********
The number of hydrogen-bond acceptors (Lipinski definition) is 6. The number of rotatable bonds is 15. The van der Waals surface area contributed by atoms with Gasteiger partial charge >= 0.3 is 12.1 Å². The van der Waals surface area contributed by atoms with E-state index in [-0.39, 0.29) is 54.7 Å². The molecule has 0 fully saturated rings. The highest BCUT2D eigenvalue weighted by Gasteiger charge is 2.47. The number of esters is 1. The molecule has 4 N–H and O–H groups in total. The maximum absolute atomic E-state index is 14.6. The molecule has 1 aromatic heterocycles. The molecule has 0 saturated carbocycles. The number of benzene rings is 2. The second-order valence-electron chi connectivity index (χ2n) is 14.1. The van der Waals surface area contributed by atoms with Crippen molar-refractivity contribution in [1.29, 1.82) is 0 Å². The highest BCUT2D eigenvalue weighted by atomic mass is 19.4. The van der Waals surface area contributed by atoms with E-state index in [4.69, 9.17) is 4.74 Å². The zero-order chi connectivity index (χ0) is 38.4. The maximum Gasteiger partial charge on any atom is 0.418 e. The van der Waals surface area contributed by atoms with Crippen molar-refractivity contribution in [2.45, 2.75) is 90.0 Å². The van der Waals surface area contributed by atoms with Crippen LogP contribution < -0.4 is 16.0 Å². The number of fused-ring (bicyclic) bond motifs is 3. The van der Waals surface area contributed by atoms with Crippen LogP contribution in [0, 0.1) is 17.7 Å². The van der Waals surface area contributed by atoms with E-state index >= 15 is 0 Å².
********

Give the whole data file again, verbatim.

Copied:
The number of hydrogen-bond acceptors (Lipinski definition) is 6. The number of rotatable bonds is 15. The van der Waals surface area contributed by atoms with Gasteiger partial charge >= 0.3 is 12.1 Å². The van der Waals surface area contributed by atoms with E-state index in [-0.39, 0.29) is 54.7 Å². The molecule has 0 fully saturated rings. The highest BCUT2D eigenvalue weighted by Gasteiger charge is 2.47. The number of esters is 1. The molecule has 4 N–H and O–H groups in total. The maximum absolute atomic E-state index is 14.6. The molecule has 1 aromatic heterocycles. The molecule has 0 saturated carbocycles. The number of benzene rings is 2. The second-order valence-electron chi connectivity index (χ2n) is 14.1. The van der Waals surface area contributed by atoms with Crippen molar-refractivity contribution in [1.29, 1.82) is 0 Å². The highest BCUT2D eigenvalue weighted by atomic mass is 19.4. The van der Waals surface area contributed by atoms with E-state index in [4.69, 9.17) is 4.74 Å². The zero-order chi connectivity index (χ0) is 38.4. The maximum Gasteiger partial charge on any atom is 0.418 e. The van der Waals surface area contributed by atoms with Crippen molar-refractivity contribution in [2.45, 2.75) is 90.0 Å². The van der Waals surface area contributed by atoms with Crippen LogP contribution < -0.4 is 16.0 Å². The number of fused-ring (bicyclic) bond motifs is 3. The van der Waals surface area contributed by atoms with Crippen LogP contribution in [0, 0.1) is 17.7 Å². The van der Waals surface area contributed by atoms with E-state index >= 15 is 0 Å².